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She also established the White House Historical Association, the Committee For the Preservation of the White House, the position of a permanent curator of the White House, the White House Endowment Trust, and the White House Acquisition Trust. She enlisted the help of many experts, to help her gather outstanding examples of American art and furniture from around the United States, including many items that had belonged to former presidents and their families.

#4. She Wanted People To See What Had Been Done To JFK

November 22, 1963: We all know what happened that tragic day. Jackie was sitting next to her then-husband, and President of the United States John F. Kennedy, when he was killed by an assassin’s bullet while traveling in an open car through Dallas. She was not harmed, but her iconic pink wool suit was spattered with the deceased President’s blood. After that, refused to change clothes because, as it has been reported, she wanted people to see what had been done to Jack.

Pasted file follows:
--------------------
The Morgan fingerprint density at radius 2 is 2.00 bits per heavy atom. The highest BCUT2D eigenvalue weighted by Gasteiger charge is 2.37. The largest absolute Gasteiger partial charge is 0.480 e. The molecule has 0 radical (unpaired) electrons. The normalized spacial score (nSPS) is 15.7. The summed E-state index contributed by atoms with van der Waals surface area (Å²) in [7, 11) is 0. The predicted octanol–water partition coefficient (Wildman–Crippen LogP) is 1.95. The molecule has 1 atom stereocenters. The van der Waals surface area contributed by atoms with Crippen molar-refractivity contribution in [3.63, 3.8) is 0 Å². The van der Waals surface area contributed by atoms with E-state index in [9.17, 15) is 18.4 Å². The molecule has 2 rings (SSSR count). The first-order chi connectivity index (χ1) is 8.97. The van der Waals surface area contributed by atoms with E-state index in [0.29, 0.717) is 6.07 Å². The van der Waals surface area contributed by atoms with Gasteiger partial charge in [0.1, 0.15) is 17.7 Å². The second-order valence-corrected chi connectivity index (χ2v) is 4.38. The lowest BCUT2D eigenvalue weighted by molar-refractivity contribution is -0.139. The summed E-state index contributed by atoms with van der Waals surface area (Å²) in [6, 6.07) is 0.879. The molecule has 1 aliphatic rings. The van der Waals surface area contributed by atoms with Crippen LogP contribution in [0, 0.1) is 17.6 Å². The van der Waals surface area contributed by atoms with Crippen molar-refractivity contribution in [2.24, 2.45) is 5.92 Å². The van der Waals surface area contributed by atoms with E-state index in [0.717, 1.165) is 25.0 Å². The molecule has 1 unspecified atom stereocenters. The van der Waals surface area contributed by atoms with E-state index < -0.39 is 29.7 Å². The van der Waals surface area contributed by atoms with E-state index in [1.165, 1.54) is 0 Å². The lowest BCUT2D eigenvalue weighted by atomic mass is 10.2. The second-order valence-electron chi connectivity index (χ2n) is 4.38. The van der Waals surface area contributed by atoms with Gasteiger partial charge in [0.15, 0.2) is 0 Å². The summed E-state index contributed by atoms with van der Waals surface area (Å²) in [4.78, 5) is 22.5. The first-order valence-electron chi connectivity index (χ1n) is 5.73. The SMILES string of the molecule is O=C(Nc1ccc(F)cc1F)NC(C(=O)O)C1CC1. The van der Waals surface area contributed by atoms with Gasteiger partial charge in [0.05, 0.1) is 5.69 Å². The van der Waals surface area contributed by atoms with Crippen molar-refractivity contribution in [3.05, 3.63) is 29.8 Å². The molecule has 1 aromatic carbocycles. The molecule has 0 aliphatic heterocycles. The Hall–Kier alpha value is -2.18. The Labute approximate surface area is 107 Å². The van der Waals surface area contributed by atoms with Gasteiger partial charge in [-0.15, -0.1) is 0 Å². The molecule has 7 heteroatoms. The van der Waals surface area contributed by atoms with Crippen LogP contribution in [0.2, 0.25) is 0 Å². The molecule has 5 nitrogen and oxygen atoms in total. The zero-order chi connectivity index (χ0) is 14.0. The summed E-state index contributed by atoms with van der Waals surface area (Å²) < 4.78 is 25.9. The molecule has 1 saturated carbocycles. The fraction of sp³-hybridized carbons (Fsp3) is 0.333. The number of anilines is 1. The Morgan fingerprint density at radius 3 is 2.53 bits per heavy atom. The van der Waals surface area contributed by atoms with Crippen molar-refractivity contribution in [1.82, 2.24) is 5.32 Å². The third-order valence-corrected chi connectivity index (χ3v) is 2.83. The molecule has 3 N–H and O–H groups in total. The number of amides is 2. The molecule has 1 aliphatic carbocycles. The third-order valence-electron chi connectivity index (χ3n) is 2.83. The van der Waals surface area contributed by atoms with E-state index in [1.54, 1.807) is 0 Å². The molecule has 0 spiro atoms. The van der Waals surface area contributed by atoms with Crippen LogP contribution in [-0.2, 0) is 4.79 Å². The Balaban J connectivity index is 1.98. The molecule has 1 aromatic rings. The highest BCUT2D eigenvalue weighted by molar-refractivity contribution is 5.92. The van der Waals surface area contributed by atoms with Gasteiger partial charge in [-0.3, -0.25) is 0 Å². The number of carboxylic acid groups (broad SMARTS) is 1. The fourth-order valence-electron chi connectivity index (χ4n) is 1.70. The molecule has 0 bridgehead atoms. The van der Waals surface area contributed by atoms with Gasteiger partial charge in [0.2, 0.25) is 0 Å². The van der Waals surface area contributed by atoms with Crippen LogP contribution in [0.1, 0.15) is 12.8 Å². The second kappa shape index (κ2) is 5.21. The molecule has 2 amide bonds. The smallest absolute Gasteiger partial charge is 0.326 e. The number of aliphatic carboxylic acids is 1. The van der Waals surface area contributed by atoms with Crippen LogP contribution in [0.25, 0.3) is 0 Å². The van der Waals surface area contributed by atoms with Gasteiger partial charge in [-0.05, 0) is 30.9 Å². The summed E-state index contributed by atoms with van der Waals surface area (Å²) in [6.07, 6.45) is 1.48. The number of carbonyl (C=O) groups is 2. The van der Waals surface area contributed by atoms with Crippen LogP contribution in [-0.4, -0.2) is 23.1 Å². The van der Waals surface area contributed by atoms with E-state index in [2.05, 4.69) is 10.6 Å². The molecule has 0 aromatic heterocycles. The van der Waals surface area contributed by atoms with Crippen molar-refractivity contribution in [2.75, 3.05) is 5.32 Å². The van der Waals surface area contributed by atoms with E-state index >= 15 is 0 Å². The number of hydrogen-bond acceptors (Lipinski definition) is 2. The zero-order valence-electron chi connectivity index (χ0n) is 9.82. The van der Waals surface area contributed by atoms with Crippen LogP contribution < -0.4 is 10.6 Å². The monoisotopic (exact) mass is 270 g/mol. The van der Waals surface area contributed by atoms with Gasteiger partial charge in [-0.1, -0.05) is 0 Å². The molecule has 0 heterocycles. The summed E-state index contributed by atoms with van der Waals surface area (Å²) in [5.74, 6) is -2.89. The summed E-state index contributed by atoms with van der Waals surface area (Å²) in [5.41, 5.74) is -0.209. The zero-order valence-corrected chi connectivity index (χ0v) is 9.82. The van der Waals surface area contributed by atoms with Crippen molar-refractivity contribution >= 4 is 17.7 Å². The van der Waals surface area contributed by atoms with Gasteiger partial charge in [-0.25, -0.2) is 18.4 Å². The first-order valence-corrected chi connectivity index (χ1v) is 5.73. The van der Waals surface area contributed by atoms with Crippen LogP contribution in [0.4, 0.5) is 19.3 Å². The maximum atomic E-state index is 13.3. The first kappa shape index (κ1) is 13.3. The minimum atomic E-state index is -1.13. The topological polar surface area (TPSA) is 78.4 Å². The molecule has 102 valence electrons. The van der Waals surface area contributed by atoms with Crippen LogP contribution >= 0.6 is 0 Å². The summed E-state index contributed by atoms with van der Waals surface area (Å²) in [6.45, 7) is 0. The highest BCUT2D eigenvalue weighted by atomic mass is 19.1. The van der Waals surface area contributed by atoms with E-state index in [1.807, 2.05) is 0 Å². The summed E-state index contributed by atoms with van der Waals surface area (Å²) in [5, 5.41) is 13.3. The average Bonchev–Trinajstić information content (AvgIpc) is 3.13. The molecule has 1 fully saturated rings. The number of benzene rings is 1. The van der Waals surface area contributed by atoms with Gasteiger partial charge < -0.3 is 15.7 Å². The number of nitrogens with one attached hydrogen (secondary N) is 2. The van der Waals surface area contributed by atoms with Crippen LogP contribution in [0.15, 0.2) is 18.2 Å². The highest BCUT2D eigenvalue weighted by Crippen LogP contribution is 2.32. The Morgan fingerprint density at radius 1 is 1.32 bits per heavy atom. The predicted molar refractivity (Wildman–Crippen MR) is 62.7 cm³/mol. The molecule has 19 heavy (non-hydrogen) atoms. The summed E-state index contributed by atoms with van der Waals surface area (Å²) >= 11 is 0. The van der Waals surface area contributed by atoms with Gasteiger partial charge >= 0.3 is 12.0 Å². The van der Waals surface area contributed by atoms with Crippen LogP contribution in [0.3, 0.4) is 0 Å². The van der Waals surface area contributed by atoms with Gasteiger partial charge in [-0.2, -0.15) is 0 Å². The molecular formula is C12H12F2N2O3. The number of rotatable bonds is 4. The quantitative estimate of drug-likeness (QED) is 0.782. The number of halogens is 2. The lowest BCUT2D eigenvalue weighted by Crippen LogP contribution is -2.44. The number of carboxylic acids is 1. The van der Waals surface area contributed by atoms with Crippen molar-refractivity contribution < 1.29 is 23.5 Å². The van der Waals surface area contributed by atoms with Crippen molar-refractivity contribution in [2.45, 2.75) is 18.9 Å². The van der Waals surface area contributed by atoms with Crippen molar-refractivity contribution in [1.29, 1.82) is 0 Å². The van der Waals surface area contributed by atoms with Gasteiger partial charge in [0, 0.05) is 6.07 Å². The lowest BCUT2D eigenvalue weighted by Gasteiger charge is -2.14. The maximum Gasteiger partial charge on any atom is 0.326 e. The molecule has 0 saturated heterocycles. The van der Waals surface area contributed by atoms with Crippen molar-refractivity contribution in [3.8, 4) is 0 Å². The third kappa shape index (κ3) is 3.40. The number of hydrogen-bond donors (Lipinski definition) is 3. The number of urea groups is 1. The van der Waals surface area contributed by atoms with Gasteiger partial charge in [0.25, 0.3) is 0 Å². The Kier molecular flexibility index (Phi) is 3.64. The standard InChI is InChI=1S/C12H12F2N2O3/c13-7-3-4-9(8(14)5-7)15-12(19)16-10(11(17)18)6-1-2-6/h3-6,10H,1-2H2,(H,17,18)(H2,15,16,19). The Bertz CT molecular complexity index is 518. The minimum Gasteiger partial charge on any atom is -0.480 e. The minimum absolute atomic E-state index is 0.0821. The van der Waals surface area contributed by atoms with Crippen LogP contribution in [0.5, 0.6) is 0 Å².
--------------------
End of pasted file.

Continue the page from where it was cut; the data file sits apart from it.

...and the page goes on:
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Her bloodstained suit is now held in the National Archives. But something is missing, though: its matching pillbox hat. It was lost on the day of the assassination and has never been recovered. Soon after her husband died, Jackie decided to create the John F. Kennedy Presidential Library and Museum as a memorial to her husband. The architect she chose was I.M. Pei. He designed the building which now stands as a landmark overlooking Boston Harbor.

#3. Admired And Critized

It is no surprise that to this day, Jackie Kennedy Onassis remains as one of the most fascinating first ladies. She has been always admired by the world for her impeccable style and her successful career before and after her time as a First Lady. However, as admired as she was, she was also quite criticized. Mostly, because of her “obsession” for French couture, especially during the 1960 presidential campaign. The situation didn’t change after she became the First Lady.